A record number of investors, analysts and media attended REITWeek 2016 in New York to meet with management teams and check the pulse of the industry. Here are several key takeaways from this year’s conference:
Operating fundamentals are strong across nearly all property types and geographic markets. Most REITs reported high occupancy, strong same-store NOI, growing demand for space and new supply that was generally restrained. Apartment markets continue to enjoy strong renter demand, especially in coastal markets, although a bulge of deliveries in San Francisco has cooled rents a bit. Office properties find steady tenant demand. The New York office market remains firm ahead of new supply; several REITs with a Manhattan presence were sanguine about the new construction due to the broad-based demand they are facing. Retail reported some weakness in store traffic and retailer bankruptcies, in addition to the broader challenge of E-Commerce. Lodging and resorts weakened as business travel declined with corporate profits, and the strong dollar impacted international travel. Self-storage and data centers enjoy solid secular growth trends.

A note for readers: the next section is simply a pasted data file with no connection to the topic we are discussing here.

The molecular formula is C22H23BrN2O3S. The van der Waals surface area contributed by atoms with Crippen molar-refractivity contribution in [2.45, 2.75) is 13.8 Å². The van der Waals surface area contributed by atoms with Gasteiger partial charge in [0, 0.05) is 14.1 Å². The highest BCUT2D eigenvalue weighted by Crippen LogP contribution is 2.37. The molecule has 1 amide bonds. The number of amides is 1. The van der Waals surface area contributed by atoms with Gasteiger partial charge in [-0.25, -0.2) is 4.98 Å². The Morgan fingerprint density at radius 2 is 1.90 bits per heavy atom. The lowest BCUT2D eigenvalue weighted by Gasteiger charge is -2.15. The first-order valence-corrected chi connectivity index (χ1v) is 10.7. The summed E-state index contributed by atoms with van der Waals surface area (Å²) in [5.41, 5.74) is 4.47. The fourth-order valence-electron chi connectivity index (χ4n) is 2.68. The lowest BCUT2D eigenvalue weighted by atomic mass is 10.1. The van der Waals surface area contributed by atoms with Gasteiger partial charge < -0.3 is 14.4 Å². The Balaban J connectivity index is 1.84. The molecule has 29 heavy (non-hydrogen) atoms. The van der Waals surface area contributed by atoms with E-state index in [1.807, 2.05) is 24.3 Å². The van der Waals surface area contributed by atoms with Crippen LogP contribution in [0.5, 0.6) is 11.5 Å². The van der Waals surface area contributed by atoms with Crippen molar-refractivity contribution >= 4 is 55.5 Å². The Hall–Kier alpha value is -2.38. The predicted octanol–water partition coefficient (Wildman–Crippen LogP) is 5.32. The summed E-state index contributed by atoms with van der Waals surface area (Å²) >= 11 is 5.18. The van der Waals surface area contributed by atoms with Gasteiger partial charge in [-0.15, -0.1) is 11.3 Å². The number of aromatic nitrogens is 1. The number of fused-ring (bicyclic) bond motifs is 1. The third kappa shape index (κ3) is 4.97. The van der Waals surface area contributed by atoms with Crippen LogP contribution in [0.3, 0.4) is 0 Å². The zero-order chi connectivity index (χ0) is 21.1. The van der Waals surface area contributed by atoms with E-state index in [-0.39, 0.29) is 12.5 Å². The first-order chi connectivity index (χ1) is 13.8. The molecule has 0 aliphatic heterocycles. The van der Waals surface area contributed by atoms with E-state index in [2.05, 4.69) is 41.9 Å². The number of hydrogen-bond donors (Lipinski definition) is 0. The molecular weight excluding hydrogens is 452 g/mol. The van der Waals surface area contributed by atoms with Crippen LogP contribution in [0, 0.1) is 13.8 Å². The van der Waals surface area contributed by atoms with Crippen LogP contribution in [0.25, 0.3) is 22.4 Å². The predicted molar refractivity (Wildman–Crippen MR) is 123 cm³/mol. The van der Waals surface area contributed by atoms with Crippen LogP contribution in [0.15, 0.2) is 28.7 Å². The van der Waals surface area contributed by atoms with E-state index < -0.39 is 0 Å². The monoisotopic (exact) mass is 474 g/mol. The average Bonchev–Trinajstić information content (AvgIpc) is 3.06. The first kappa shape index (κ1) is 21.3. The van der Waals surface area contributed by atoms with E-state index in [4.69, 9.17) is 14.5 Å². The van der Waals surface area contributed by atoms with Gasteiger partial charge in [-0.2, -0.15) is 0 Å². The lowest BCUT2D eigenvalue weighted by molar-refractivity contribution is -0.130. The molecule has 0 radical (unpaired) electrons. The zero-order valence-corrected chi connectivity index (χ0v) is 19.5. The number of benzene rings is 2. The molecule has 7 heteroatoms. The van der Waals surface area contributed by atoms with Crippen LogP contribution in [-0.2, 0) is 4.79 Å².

Transactions markets are healthy and property prices are firm. The number of bidders for commercial properties may be down, but those that remain in the market have a strong appetite and bidding remains competitive. Cap rates are steady and generally a bit more solid after a rocky start to the year. One CEO noted that cap rates are “still very aggressive” but are justified in a “yield-starved environment” where new supply remains in check.
The investor base for the commercial real estate asset class is expanding as GICS adds a new top-line Real Estate sector. This year’s conference attracted increased attention from generalist investors wanting to get up to speed on this important asset class ahead of its move to top-line status in the GICS classification system, from its current position within the financial sector. There is a range of estimates of how large an impact the reclassification will have on REITs, and how quickly it will occur. Most observers generally agree, though, that there will be a significant positive impact on the sector in the longer run as investors who are underweight commercial real estate add to their allocations.